(5) Articles from the late 1800s reported that coffee enemas were helpful in post-operative care; (6) at a medical meeting in 1896, Dr. (7) Coffee enemas were listed as a stimulant and as a treatment for shock in medical and nursing textbooks in the early 1900s. Carlos Stajano described immediate improvement in near-terminal patients after coffee enemas, including a patient with cocaine intoxication and a patient with post-operative shock.(9) He elaborated on his extensive experience with coffee enemas in post-operative management and made a plea for their continued use. Gonzalez and I believe that coffee enemas stimulate the liver and gallbladder to increase the flow of bile, aiding the liver in its detoxification efforts.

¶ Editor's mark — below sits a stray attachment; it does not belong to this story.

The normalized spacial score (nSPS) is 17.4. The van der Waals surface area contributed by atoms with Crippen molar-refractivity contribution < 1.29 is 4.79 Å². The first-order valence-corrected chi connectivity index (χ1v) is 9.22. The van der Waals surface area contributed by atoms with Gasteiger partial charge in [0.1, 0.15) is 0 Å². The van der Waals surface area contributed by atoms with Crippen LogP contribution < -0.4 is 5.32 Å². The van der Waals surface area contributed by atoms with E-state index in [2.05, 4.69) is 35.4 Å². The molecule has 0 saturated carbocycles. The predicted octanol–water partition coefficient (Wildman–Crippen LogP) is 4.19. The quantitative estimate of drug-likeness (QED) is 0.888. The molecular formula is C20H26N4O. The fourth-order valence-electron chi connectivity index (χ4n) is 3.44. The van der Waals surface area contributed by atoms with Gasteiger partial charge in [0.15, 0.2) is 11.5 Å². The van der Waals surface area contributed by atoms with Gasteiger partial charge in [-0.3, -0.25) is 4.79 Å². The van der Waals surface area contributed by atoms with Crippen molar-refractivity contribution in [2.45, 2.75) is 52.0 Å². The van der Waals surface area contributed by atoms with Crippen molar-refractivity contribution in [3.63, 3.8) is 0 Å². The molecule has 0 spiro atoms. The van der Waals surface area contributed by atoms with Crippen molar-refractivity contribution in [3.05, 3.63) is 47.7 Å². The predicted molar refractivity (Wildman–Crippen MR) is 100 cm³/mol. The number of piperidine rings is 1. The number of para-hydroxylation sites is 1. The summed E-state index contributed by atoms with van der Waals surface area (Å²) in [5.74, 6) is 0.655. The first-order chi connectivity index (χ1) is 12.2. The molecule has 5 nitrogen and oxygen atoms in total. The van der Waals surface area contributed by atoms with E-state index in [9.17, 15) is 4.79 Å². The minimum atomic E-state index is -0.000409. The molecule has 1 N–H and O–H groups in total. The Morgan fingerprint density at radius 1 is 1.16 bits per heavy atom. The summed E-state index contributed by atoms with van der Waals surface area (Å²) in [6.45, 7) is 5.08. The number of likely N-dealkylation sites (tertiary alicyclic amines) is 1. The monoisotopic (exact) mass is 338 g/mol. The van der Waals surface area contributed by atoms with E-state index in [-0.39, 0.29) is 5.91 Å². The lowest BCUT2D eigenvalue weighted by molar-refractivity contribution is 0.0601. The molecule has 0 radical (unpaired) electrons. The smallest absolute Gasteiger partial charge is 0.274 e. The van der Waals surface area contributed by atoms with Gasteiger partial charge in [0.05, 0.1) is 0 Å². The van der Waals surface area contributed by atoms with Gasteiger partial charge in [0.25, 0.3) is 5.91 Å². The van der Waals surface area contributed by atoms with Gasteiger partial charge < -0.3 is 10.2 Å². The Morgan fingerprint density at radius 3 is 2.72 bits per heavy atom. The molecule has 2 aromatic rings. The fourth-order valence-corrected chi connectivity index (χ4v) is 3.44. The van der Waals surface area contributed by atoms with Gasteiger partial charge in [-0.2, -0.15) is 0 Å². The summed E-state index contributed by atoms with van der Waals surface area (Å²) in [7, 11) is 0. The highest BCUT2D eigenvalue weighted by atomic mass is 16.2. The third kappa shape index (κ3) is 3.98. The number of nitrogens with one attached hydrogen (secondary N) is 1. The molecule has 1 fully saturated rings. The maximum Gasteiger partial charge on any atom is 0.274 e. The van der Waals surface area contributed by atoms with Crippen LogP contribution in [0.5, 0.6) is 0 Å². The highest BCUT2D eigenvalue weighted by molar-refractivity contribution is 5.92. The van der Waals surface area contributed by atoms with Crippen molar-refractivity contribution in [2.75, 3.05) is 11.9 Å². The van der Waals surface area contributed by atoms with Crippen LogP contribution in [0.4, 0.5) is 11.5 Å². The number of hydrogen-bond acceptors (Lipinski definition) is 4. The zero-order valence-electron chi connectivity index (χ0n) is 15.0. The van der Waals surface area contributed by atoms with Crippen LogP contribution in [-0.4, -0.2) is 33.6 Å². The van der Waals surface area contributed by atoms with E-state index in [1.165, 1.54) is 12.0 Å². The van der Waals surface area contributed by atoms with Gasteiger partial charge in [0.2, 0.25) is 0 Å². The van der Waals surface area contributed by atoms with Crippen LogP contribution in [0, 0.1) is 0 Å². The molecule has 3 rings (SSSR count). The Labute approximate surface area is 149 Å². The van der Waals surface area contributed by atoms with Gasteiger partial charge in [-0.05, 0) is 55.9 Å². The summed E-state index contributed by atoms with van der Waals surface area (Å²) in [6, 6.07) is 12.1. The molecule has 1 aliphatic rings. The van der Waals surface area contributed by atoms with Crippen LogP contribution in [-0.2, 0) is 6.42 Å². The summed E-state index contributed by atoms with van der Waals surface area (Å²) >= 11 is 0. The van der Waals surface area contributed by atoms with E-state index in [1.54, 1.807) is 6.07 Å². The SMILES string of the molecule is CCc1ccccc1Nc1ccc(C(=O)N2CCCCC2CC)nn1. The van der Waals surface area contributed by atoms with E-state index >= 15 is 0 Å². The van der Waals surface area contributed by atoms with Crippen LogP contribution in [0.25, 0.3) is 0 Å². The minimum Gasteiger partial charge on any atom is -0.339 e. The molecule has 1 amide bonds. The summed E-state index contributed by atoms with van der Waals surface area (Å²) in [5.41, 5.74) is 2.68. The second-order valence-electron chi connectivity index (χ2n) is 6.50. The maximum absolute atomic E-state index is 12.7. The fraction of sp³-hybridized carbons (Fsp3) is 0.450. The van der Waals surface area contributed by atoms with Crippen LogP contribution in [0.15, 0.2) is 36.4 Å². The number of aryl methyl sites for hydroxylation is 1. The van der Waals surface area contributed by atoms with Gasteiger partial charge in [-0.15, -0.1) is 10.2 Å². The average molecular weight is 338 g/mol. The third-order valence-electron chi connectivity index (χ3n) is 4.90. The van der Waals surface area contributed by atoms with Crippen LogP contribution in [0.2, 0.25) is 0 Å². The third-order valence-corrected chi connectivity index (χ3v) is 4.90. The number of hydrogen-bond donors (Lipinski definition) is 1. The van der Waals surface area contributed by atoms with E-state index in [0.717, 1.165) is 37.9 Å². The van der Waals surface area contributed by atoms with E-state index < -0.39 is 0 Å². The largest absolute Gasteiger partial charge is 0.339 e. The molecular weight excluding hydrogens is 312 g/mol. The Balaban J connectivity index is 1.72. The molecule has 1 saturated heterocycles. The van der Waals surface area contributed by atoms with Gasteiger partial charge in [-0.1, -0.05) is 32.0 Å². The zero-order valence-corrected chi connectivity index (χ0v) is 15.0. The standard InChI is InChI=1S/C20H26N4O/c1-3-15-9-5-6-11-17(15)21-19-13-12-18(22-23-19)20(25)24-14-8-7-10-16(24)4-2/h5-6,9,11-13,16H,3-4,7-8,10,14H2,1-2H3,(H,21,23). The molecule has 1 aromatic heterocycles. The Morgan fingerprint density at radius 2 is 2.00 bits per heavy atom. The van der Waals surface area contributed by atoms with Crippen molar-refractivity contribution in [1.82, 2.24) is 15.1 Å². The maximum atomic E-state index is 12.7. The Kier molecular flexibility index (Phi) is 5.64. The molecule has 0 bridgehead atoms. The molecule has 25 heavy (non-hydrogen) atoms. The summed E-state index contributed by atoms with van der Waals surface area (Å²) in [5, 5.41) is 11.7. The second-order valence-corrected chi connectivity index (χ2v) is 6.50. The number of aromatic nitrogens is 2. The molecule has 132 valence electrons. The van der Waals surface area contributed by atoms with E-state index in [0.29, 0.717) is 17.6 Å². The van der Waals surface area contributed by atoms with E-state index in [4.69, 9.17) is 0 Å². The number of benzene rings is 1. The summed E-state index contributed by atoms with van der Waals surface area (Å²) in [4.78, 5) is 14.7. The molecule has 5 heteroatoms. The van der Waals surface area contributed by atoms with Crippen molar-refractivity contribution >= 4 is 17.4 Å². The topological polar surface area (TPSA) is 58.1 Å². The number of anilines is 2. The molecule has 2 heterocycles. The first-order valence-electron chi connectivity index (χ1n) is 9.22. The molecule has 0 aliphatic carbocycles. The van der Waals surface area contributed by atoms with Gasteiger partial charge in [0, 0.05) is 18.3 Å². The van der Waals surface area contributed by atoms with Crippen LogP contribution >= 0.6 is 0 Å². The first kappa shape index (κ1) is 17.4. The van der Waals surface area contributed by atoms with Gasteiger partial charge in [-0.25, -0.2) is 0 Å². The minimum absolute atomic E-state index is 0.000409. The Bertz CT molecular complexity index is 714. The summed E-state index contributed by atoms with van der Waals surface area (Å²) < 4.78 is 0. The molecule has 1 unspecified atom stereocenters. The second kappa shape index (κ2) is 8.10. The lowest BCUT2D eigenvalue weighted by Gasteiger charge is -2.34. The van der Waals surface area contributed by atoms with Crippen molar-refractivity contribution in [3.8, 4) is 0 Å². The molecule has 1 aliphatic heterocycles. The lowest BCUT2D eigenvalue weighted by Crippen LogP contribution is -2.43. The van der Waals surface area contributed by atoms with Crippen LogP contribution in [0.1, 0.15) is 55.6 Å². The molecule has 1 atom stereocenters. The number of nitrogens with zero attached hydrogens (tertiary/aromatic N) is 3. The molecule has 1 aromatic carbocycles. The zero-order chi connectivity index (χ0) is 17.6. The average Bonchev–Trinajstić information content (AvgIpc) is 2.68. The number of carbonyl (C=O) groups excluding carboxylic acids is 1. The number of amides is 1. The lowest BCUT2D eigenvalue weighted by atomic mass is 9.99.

In a small study presented at the 1997 meeting of the North American Primary Care Research Group and subsequently described in , Richard L.Garrison, MD, studied the effect of a “traditional home remedy for inducing gallstone expulsion using lemon juice, olive oil, cascara sagrada and garlic/castile enemas” in 6 patients with symptomatic gallstones which had been confirmed by ultrasound.(16) An ultrasound after the procedure assessed clearing of stones.Typically, round green objects pass in the stool the next day, traditionally believed to be passed gallstones.(14) However, in a letter to the journal , doctors in New Zealand reported that chemical examination of such objects brought in by a patient after a liver-gallbladder flush revealed that the “stones” were most likely created from the olive oil that she drank to do the procedure.